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Old Tue, Jan-03-06, 20:49
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nawchem nawchem is offline
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Nancy gotta thank you for the article too!

Have you found any correlation to gluten and rosacea? Rosacea hit northern europeans at a high rate.

I'm just wondering, having mvp gives you a 25% chance of having an autoimmune disorder and one article I read said 59% have thyroid problem. Did you see any research though that mvp could be related to gluten? I just think its strange that autoimmune disease is linked to a heart murmur.

When they say that some people develop resistance to their thyroid medication do you think that their just not absorbing it as well because of gluten?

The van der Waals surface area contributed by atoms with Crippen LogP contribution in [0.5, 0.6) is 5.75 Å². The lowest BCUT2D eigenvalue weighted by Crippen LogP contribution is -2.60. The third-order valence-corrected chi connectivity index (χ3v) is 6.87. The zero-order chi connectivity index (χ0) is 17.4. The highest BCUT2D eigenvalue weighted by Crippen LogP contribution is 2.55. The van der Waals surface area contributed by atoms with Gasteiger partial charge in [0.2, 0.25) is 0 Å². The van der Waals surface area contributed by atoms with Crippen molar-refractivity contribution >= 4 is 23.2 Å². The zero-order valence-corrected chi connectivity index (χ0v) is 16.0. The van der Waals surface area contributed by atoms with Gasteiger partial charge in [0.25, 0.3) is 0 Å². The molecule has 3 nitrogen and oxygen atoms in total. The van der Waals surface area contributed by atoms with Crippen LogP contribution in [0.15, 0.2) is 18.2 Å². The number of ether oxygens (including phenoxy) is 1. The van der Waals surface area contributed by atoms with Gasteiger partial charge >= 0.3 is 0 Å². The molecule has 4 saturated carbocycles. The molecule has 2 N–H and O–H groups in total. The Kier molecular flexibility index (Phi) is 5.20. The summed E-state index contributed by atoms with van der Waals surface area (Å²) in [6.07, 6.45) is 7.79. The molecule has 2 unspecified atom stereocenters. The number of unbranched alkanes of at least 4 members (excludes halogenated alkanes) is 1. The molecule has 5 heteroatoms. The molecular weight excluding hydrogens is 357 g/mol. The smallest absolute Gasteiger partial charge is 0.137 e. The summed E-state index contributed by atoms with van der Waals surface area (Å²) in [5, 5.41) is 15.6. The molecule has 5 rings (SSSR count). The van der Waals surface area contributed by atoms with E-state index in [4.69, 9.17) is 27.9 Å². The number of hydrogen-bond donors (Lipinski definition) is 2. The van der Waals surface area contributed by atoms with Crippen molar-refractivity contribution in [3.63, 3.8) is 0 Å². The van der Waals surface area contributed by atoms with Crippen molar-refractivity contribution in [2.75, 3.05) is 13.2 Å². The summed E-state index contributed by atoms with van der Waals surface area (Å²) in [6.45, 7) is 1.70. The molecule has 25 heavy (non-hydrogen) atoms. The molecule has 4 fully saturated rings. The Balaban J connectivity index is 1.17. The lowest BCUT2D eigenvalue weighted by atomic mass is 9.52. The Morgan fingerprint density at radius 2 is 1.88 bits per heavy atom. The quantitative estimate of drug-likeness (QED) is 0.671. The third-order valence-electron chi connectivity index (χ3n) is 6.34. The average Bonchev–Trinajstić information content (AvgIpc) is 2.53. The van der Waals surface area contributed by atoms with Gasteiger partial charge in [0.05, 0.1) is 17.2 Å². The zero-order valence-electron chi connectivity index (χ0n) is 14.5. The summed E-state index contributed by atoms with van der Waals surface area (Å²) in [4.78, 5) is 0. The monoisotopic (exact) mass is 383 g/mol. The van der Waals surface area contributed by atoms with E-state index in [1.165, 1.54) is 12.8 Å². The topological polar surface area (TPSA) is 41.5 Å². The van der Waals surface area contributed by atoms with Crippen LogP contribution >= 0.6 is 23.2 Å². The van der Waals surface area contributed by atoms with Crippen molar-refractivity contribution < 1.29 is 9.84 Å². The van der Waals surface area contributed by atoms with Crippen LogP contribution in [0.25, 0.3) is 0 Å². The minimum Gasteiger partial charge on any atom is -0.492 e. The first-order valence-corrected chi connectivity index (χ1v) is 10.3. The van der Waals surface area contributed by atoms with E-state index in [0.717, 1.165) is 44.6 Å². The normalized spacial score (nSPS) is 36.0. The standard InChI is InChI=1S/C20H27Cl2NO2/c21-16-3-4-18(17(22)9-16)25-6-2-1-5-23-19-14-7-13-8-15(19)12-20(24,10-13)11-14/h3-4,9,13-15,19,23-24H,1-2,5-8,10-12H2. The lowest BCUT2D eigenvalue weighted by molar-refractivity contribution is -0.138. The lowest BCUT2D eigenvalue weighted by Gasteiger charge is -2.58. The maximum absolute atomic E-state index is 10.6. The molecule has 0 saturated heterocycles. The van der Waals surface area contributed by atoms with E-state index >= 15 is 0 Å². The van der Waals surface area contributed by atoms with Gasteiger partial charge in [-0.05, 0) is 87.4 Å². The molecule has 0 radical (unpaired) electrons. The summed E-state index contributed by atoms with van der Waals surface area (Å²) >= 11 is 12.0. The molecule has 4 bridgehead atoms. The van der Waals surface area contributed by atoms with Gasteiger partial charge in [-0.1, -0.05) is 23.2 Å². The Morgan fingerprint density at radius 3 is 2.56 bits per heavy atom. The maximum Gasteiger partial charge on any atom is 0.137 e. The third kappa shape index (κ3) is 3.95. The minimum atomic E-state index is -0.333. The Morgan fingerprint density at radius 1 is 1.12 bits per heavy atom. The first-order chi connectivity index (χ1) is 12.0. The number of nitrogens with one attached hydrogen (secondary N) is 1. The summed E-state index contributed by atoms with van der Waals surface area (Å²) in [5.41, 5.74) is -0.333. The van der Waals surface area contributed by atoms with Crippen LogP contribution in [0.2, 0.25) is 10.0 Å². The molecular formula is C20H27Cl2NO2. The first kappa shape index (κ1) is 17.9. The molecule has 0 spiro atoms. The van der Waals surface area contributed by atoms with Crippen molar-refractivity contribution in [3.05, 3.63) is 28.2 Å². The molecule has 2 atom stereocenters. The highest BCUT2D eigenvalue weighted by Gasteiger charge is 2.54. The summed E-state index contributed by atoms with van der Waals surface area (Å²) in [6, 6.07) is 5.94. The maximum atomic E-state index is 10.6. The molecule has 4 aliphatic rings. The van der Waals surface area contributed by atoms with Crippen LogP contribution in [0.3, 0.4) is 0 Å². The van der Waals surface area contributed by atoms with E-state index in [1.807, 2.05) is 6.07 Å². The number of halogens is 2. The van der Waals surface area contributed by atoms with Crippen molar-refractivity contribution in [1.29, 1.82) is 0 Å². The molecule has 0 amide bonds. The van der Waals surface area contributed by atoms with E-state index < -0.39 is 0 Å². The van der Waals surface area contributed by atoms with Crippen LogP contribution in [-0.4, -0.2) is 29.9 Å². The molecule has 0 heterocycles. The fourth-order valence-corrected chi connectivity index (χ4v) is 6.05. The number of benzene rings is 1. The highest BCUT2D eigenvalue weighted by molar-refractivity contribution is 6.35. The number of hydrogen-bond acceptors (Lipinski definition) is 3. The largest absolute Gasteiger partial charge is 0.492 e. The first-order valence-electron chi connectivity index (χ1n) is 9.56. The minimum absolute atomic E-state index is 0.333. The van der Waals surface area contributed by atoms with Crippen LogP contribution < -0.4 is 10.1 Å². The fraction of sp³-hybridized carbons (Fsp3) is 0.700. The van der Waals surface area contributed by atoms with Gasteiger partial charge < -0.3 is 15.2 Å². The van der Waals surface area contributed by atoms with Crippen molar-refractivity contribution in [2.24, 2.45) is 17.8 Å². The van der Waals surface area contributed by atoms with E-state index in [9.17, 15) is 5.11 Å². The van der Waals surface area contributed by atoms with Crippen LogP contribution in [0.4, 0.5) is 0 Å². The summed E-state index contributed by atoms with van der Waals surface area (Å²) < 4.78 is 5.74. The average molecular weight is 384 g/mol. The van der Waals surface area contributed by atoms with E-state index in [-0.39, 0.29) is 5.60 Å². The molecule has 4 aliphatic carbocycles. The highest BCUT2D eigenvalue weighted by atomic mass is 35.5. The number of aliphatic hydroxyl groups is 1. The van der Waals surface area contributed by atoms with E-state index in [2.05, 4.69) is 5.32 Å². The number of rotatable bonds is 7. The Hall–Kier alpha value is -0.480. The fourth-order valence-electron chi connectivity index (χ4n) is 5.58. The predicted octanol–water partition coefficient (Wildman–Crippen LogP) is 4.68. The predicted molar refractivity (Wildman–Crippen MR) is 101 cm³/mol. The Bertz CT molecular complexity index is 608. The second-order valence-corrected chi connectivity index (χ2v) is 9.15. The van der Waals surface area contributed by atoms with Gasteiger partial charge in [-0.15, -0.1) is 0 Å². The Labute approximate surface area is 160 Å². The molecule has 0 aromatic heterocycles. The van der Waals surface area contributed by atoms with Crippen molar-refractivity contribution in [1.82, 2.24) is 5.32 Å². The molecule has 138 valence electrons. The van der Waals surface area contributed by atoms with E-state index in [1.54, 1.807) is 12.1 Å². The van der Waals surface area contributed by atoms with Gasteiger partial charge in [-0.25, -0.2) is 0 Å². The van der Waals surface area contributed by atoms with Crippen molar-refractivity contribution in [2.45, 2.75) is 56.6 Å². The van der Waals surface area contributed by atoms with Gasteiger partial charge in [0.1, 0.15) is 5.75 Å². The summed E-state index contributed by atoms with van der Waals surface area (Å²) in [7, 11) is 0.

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Old Tue, Jan-03-06, 21:07
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Nancy LC Nancy LC is offline
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I don't know about resistance to thyroid meds, it hasn't happened to me. I do know my gluten intolerance was definitely progressing. My symptoms were getting worse.

I haven't run across a linkage between GI and rosacea and Dangerous Grains doesn't mention MVP, but there are several other heart conditions mentioned there and lots of skin disorders.

Dr. Fine is finding a large % of people who can't digest gluten properly. I think the sad truth is, we're just not yet well adapted to eating it. We've only been eating it a few thousand years and it is now the largest component of our diet.
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Old Wed, Jan-04-06, 16:08